The Missionary Relationship Jennifer was involved in the youth group at her church. She was class president and an honor student as well. One Sunday her youth pastor was talking about the importance of viewing her campus as a mission field. In

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hasty conviction to begin reaching her nonChristian peers, Jennifer dropped her Christian friends and started hanging out with everyone she could find outside her faith. Pretty soon, she began dating a non-Christian guy whom she hoped to eventually convert to her faith and save from his “sinful” lifestyle. Though Jennifer’s intentions were good in hanging out with non-Christians, she caved without the support of her Christian friends and started doing what her new friends, particularly her new boyfriend, were doing. Jennifer is a “missionary” dater because she rationalized the need to stay in that relationship in order to bring the other person to her faith. Her focus was to get this person to jump through religious hoops and buy into her belief system. Girls are especially vulnerable to this kind of relationship, because guys will do anything (yes, anything!) to impress a girl. If a guy needs to walk an aisle, get baptized, speak in tongues, bark, laugh or even lick the lint out of Buddha’s belly button, he’ll do it just to keep the girl. Furthermore, when emotions and hormones enter the picture, all the rules change. A sincere young woman who simply wants to win a young man to Christ may find herself emotionally attached and find it very difficult to remove herself from this relationship. Missionary relationships come in all shapes and sizes. However, the common denominator is the need to justify the relationship on evangelistic grounds. The “logic” behind this approach is disturbing. For starters, how

crazy to think that you can establish a healthy relationship with someone on the basis of a hidden agenda! Does it strike you as slightly dishonest and unfair to deceive another person like this? Unsurprisingly, after you’ve hung on to these dead-end relationships, it’s even more difficult for you to break it off in the end. The bottom line is that when there’s spiritual or religious incompatibility, you need to get out. It’s too difficult to judge the sincerity of one’s spiritual quest when the emotions of love and romance are involved. Missionary relationships simply don’t work. The Equally Yoked Relationship A relationship, by definition, is the connecting of people. Therefore, to have a successful close friendship with the opposite sex, you must connect on many levels. This is what we call an EYR: Equally Yoked Relationship. Perhaps you’ve been in relationships where there was a partial connection—you connect on one or two levels, but you sense that something is missing. To truly connect with another person, you must be more than just attracted to each other; you must connect on spiritual and social levels as well. We’ll discuss the spiritual connection next month, and we’ll also take a peek at another unequally yoked relationship looks like: The Mother Teresa Relationship.  Adapted from The 10 Commandments of Dating by Ben Young and Sam Adams. Thomas Nelson Publishers. Copyright 2004. Used with permission.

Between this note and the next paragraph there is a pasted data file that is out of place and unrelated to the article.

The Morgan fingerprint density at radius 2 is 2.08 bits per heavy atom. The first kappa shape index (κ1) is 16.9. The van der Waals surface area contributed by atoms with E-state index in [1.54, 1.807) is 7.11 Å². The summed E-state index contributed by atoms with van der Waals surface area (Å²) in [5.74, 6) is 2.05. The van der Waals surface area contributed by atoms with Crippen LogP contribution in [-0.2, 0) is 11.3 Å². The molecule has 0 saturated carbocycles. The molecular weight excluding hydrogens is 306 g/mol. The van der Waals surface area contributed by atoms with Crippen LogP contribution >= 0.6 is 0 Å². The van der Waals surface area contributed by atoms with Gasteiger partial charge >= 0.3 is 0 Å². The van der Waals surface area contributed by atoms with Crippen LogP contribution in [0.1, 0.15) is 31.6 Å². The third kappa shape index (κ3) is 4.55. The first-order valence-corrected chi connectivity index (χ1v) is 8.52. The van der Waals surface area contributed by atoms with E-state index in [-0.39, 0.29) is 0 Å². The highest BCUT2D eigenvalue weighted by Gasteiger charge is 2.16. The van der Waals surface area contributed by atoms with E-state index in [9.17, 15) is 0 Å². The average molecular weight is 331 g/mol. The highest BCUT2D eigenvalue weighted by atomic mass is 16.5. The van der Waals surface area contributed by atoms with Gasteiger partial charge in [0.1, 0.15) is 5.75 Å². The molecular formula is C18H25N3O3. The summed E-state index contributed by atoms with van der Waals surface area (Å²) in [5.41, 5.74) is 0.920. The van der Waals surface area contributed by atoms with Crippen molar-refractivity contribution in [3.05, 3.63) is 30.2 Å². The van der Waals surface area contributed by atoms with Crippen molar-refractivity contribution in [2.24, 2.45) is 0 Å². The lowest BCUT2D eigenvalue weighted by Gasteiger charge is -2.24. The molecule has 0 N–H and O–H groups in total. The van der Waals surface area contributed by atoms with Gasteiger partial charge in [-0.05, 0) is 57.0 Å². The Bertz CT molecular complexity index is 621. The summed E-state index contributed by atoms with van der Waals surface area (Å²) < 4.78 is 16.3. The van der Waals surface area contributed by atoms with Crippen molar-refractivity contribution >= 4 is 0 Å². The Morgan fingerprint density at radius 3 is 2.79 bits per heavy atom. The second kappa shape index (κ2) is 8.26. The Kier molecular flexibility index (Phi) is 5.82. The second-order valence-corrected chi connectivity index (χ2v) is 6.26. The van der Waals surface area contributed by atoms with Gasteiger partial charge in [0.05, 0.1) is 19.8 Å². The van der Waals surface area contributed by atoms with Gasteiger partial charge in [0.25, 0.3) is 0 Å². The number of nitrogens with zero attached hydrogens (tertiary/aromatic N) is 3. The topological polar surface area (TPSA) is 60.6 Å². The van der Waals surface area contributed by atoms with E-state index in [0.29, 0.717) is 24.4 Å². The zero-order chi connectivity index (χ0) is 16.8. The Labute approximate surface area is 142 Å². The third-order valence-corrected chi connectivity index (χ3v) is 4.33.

P H O T O GR APH Y B EN D E R IEN ZO

T

hough the “opposites attract” relationship works great on the big screen, in reality it’s extremely difficult to pull off. While it’s true that opposites do attract sometimes, the healthiest relationships are those in which the similarities far outweigh the differences. There’s a passage in the Bible that exhorts Christians not to be yoked with nonChristians. A yoke was a strong wooden bar that was placed around the necks of oxen. This bar was then connected to a plow. The trick was to yoke together two oxen of equal strength so they could move forward to plow a field in a straight line. Unequally yoked oxen would simply move around in circles because they were incompatible. The Bible uses this metaphor to warn believers of the dangers of being “yoked” together with unbelievers—two people who are ultimately headed in opposite directions. In a similar fashion, we aim to warn you of the dangers of dating someone with vast differences. During the next few issues, we’ll discuss a variety of unequally yoked relationships: The Missionary Relationship, The Mother Teresa Relationship, The Sugar Daddy Relationship, The Eminem Relationship.